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Novel methods for quantifying movement behavior of free-ranging fish from telemetry data

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Stehfest, KM (2013) Novel methods for quantifying movement behavior of free-ranging fish from telemetry data. PhD thesis, University of Tasmania.

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Abstract

In recent decades, technological progress in the field of biotelemetry has allowed the collection
of vast amounts of data on the movement of free-ranging marine animals and recently there
have been great advances in analysing data from tags that allow the observation of complete
animal tracks. One of the most common and low-cost tools for tracking marine animals,
however, are automated acoustic arrays, which often do not record complete tracks but
provide presence/absence data for tagged animals at fixed locations. The development of
quantitative methods for analysing these data has lagged behind the technological advances in
the field.
This thesis applies novel methods for quantifying the movement behaviour of highly mobile
free-ranging teleosts and elamsobranchs using automated acoustic tracking data and answers
ecological questions of management relevance for tropical tuna (Yellowfin tuna Thunnus
albacares) and a temperate shark species (Broadnose sevengill shark Notorynchus cepedianus).
Additionally, pop-up satellite archival tag (PSAT) data are analysed for the temperate shark
species, to put the findings of the acoustic tracking data analysis into the context of the
animals’ large-scale movement behaviour.
The two acoustic datasets represent two different types of common receiver array designs: For
the tuna study, individual receivers were deployed at ecologically significant locations (fish
aggregating devices, FADs) to determine the residency at and movement between these locations. For the shark study, receivers were deployed as multiple curtains between opposite
shorelines to detect passes of animals through the curtains and determine general movement
patterns within a coastal area.
Network analysis methods were applied to both datasets to quantify the co-occurrence of
individuals at a given location and to determine the relative importance of each location to the
animals. For the former, we adapted association indices from social network analysis to
quantify temporally explicit joint occurrences of individuals. For the latter we treated the
number of transitions between locations as a measure of the connectivity between them. The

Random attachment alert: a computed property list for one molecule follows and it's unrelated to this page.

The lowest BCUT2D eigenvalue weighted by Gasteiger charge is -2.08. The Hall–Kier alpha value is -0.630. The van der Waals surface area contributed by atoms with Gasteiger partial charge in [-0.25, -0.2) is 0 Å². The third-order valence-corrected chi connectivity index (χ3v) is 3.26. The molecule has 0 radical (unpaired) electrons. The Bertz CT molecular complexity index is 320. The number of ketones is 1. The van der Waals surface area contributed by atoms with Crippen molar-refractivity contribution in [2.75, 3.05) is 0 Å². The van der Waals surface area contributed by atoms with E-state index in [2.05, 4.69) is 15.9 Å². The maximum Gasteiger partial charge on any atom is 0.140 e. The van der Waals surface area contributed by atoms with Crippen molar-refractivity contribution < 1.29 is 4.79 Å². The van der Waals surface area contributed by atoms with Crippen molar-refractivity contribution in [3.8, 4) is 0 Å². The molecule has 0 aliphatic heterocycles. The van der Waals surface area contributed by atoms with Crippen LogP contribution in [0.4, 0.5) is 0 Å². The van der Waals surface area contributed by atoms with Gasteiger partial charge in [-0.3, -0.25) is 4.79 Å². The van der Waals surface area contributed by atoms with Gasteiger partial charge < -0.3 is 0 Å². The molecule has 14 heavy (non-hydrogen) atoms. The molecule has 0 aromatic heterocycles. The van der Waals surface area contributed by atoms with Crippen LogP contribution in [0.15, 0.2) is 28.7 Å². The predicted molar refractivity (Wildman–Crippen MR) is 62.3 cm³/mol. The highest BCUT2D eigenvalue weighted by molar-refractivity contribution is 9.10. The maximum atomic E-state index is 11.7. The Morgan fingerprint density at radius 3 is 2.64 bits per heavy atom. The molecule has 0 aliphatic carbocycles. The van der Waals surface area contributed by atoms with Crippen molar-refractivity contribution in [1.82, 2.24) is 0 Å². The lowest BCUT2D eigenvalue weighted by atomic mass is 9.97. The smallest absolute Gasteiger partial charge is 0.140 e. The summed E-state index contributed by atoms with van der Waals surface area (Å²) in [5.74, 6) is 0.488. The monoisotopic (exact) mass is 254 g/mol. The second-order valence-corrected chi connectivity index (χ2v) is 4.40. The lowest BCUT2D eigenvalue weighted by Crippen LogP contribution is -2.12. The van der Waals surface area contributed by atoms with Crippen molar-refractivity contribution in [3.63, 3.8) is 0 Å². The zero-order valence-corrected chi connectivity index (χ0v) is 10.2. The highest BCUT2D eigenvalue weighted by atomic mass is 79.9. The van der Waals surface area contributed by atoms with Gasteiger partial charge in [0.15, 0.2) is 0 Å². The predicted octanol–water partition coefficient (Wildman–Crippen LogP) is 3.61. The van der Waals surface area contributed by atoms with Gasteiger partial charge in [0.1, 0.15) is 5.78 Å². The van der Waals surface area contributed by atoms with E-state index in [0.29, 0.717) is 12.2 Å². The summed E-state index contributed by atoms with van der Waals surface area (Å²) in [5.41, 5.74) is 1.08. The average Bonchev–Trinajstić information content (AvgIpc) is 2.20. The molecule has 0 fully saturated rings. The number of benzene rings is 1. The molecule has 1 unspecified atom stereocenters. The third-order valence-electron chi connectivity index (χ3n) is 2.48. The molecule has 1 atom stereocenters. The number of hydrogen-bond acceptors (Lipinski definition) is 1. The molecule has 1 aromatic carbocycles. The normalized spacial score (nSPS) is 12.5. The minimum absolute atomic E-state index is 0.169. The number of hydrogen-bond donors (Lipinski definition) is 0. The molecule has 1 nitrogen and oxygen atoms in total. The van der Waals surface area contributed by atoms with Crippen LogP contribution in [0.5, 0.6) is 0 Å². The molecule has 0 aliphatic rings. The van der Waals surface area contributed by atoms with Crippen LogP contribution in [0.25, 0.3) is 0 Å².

network analysis approach to the acoustic tracking data was well suited to the type of array
used in the tuna study and was a considerable improvement over traditional measures of cooccurrence
which often only include either the spatial or the temporal dimension, not both. It
provided new insight into the temporal dynamics of tuna aggregations at FADs and how they
may be linked to between-FAD movement. We observed large interannual variation in
movement rates of tuna between FADs, and corresponding interannual variability in the mean
number of spatio-temporal associates for each individual as well as the temporal stability of
associations. When movement rates were high, associations within FAD aggregations decayed
to randomness three times faster than when movement rates were lower. This raises the
possibility that if FADs are sufficiently close for fish to perform frequent between-FAD
movements, school mixing may be increased and cohesion reduced. For the shark data, we compared results from the network analysis to a Markovian movement
model estimated from counts of observed transitions. Specifically, we tested the suitability of
the two methods for determining whether the differences in large-scale movement behaviour
between males and females we established from the PSAT data are mirrored in their space-use
during their coastal summer residency. Both spatial network analysis and Markov chain analysis
showed differences in space-use between male and female broadnose sevengill sharks,
however, rankings of the relative importance of geographic areas differed between the two
approaches. This indicated that not only transitions but also residency periods, which are not
accounted for by spatial network analysis, were important for identifying priority areas for the
sharks.
Determining how animals interact and move within their environment has been a relatively
understudied area, lacking in quantitative analytical methods. This thesis has applied various
novel approaches which quantify both how individuals interact and use space, deepening our
understanding of the two and the link between them.

Item Type: Thesis (PhD)
Keywords: movement, acoustic tracking, shark, tuna
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Date Deposited: 02 Oct 2013 05:17
Last Modified: 15 Sep 2017 01:06
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